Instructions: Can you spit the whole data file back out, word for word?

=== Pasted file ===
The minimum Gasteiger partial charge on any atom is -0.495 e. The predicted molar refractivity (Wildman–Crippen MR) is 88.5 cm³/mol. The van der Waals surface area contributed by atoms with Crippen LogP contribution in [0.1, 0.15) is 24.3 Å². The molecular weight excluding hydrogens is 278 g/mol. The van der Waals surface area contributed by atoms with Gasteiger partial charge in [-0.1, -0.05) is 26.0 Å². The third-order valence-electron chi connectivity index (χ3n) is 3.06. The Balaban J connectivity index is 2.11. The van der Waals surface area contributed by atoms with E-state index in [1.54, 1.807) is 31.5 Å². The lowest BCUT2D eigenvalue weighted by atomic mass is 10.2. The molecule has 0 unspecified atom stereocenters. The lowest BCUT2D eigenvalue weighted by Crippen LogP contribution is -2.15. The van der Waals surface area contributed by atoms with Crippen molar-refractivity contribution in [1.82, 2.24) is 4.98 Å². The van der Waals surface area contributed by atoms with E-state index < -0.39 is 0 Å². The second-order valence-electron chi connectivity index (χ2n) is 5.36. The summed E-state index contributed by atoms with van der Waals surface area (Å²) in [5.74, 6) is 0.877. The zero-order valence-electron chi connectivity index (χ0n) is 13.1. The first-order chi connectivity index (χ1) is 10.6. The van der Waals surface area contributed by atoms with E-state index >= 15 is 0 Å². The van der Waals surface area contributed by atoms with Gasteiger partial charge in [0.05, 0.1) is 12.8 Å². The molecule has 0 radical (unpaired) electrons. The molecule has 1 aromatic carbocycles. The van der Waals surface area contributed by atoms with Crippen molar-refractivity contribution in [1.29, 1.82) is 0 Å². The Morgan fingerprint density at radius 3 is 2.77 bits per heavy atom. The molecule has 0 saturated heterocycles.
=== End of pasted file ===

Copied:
The minimum Gasteiger partial charge on any atom is -0.495 e. The predicted molar refractivity (Wildman–Crippen MR) is 88.5 cm³/mol. The van der Waals surface area contributed by atoms with Crippen LogP contribution in [0.1, 0.15) is 24.3 Å². The molecular weight excluding hydrogens is 278 g/mol. The van der Waals surface area contributed by atoms with Gasteiger partial charge in [-0.1, -0.05) is 26.0 Å². The third-order valence-electron chi connectivity index (χ3n) is 3.06. The Balaban J connectivity index is 2.11. The van der Waals surface area contributed by atoms with E-state index in [1.54, 1.807) is 31.5 Å². The lowest BCUT2D eigenvalue weighted by atomic mass is 10.2. The molecule has 0 unspecified atom stereocenters. The lowest BCUT2D eigenvalue weighted by Crippen LogP contribution is -2.15. The van der Waals surface area contributed by atoms with Crippen molar-refractivity contribution in [1.82, 2.24) is 4.98 Å². The van der Waals surface area contributed by atoms with E-state index < -0.39 is 0 Å². The second-order valence-electron chi connectivity index (χ2n) is 5.36. The summed E-state index contributed by atoms with van der Waals surface area (Å²) in [5.74, 6) is 0.877. The zero-order valence-electron chi connectivity index (χ0n) is 13.1. The first-order chi connectivity index (χ1) is 10.6. The van der Waals surface area contributed by atoms with E-state index >= 15 is 0 Å². The van der Waals surface area contributed by atoms with Gasteiger partial charge in [0.05, 0.1) is 12.8 Å². The molecule has 0 radical (unpaired) electrons. The molecule has 1 aromatic carbocycles. The van der Waals surface area contributed by atoms with Crippen molar-refractivity contribution in [1.29, 1.82) is 0 Å². The Morgan fingerprint density at radius 3 is 2.77 bits per heavy atom. The molecule has 0 saturated heterocycles.